Monday, 21 April 2014

Mary Garden

"My sister, my spouse, is a garden enclosed, a fountain sealed up.
The fountain of gardens: the well of living waters, which run with a strong stream from Libanus. Arise, O north wind, and come, O south wind, blow through my garden, and let the aromatical spices thereof flow."
The Song of Songs 4:12

"Hortus conclusus....similitudinem habet Matris Domini, matris et Virginis."
St. Jerome

Today I got started on my Mary Garden. This is something I have been planning for a while since I saw the idea on the internet. I bid on a vintage chalkware statue of Mary on ebay, which I got for £21, cleared some ground and planted some plants and flowers associated with Our Lady.

In medieval England many flowers and plants were associated with Mary. There are some obvious ones such as the Lily and the Rose, ones like the Marigold, which become obvious as soon as you think about the name, and then lesser-known ones like the Forget-Me-Not, which is also known as Mary's Eyes - blue with yellow in the centre.

The fact there are very many plants and flowers associated with her is testimony to the power of popular piety and the folk imagination in weaving the everyday world into religious stories. Perhaps it also reflects the fact that England was called Mary's dowry, and seen as sacred to Mary from as long ago as the reign of Richard II. In fact a painting called the Wilton Dyptich depicts this idea:

The flowers beneath her feet are recognisably Marigolds, Roses and Irises I believe. For me there is a deep connection between my native soil and the figure of Our Lady. Anciently this land was called the Enclosure, or Prydein, and being an island, could properly be said to be enclosed. The climate, and temperament of the people, have also made it a land of gardens. It seems that the title 'Enclosed Garden' applies equally to Mary and England.

From my teenage years I was obsessed with the Glastonbury legends that tell of a voyage of Mary to these isles after Christ's death with Joseph of Arimathea. Supposedly a very early church of wattle and daub was set up there and dedicated to the Blessed Mother.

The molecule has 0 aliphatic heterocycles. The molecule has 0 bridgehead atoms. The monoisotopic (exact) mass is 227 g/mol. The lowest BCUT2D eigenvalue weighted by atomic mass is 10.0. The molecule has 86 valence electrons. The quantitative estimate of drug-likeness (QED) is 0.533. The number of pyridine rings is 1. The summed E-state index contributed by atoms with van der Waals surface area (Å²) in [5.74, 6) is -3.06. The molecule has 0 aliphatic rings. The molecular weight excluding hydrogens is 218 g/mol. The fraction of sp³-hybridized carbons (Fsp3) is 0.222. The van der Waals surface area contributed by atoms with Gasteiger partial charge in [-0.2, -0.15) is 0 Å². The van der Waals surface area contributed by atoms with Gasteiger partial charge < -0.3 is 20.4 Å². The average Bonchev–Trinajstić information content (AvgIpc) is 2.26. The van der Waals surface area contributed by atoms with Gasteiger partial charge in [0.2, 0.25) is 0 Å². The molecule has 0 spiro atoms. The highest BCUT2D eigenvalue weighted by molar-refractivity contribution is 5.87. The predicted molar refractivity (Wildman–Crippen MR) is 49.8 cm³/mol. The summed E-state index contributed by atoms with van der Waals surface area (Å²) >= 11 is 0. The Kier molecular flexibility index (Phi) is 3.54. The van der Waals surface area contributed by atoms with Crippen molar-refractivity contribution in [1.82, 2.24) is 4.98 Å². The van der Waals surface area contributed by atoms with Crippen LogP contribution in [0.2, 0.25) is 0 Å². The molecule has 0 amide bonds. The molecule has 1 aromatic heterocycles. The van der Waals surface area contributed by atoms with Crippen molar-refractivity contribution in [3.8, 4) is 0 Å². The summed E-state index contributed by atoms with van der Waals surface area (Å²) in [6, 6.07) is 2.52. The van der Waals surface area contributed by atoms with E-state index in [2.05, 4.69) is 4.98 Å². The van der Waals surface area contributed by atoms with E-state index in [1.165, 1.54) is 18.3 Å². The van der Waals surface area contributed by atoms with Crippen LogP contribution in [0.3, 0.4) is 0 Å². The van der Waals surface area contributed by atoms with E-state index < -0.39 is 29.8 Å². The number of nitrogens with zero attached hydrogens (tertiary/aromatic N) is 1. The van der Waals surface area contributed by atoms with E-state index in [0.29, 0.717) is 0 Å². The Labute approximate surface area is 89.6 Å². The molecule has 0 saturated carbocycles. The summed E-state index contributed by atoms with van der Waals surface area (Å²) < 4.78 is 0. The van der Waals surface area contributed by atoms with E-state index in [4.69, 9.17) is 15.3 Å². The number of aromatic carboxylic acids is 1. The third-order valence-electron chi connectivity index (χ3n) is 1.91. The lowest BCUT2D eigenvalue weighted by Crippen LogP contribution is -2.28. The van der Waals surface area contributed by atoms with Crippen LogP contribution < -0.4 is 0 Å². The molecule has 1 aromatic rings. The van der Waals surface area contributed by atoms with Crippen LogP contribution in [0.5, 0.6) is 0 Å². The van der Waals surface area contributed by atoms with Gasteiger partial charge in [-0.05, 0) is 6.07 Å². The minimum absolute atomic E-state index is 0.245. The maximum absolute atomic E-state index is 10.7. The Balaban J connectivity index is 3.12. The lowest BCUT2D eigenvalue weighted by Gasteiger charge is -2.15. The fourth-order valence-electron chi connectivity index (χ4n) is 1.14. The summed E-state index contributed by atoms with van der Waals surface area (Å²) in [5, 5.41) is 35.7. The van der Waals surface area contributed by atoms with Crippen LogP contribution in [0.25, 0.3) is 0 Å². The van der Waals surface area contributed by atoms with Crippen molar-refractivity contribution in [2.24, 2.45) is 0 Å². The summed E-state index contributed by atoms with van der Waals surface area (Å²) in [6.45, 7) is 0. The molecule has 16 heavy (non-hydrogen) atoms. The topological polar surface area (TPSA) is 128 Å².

Of course, reading of Lorien and Galadriel in The Lord of the Rings with these things in mind will help many to see that these things were probably a part of Tolkien's vision! Lorien in particular is a kind of 'enclosed garden' which is impossible to get to in any normal way, and which doesn't seem affected by time and seasons in the same way as the rest of Middle Earth.

Although the idea of having flowers in gardens named after Mary goes back originally to monasteries, it seems that typically, it's the Americans who have properly got to take credit for the Mary Garden as we currently know it. John Stokes, a Quaker who had a sudden conversion to Catholicism in a garden, became inspired to create one after reading an article about a garden created by a lady called Frances Crane Lillie, and subsequently the idea spread.

Here is an excerpt from that article:
During her travels in Europe Mrs. Lillie had learned that English monastery gardens once included flowers with names associated with Our Lady. She wanted to create a garden in the "tradition of Mary Gardens throughout the world" and asked a friend, Winifred Jelliffe Emerson, to search early plant literature for plants with religious and Mary names. Mrs. Lillie's original plan for the twenty foot square garden included sixty-one plants. Of these 33 were "Her Flowers," seven "Flowers of the Saints," and 21 "Other Religious Flowers," many of them English wildflowers. This 1932 list was modified as some plants thrived and others fared poorly in the wind and rain-swept site; the 1937 final plan contained 48 plants. Prominent were roses, lilies and irises, all emblems of Mary.

I don't have nearly as many flowers as this. But this is what I have planted so far:

I plan to add:

and many more in the long term!

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